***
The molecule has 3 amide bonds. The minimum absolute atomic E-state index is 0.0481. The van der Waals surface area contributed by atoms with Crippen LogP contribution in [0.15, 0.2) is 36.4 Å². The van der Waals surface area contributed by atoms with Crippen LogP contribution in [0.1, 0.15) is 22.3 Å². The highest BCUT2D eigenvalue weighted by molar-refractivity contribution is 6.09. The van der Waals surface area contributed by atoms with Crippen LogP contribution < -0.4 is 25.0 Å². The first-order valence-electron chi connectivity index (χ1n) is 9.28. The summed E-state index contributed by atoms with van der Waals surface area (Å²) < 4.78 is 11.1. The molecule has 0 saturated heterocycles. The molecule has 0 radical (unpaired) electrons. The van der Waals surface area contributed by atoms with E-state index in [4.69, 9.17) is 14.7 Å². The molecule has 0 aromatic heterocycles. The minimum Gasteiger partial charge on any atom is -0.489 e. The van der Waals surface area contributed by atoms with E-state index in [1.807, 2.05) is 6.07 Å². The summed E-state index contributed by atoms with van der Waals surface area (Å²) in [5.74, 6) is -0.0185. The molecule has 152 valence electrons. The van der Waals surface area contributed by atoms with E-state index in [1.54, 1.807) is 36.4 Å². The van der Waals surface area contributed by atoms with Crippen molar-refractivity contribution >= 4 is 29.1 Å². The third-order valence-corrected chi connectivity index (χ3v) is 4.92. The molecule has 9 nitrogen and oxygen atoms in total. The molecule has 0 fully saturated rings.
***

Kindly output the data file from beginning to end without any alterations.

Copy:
The molecule has 3 amide bonds. The minimum absolute atomic E-state index is 0.0481. The van der Waals surface area contributed by atoms with Crippen LogP contribution in [0.15, 0.2) is 36.4 Å². The van der Waals surface area contributed by atoms with Crippen LogP contribution in [0.1, 0.15) is 22.3 Å². The highest BCUT2D eigenvalue weighted by molar-refractivity contribution is 6.09. The van der Waals surface area contributed by atoms with Crippen LogP contribution < -0.4 is 25.0 Å². The first-order valence-electron chi connectivity index (χ1n) is 9.28. The summed E-state index contributed by atoms with van der Waals surface area (Å²) < 4.78 is 11.1. The molecule has 0 saturated heterocycles. The molecule has 0 radical (unpaired) electrons. The van der Waals surface area contributed by atoms with E-state index in [4.69, 9.17) is 14.7 Å². The molecule has 0 aromatic heterocycles. The minimum Gasteiger partial charge on any atom is -0.489 e. The van der Waals surface area contributed by atoms with E-state index in [1.807, 2.05) is 6.07 Å². The summed E-state index contributed by atoms with van der Waals surface area (Å²) in [5.74, 6) is -0.0185. The molecule has 152 valence electrons. The van der Waals surface area contributed by atoms with E-state index in [1.54, 1.807) is 36.4 Å². The van der Waals surface area contributed by atoms with Crippen molar-refractivity contribution >= 4 is 29.1 Å². The third-order valence-corrected chi connectivity index (χ3v) is 4.92. The molecule has 9 nitrogen and oxygen atoms in total. The molecule has 0 fully saturated rings.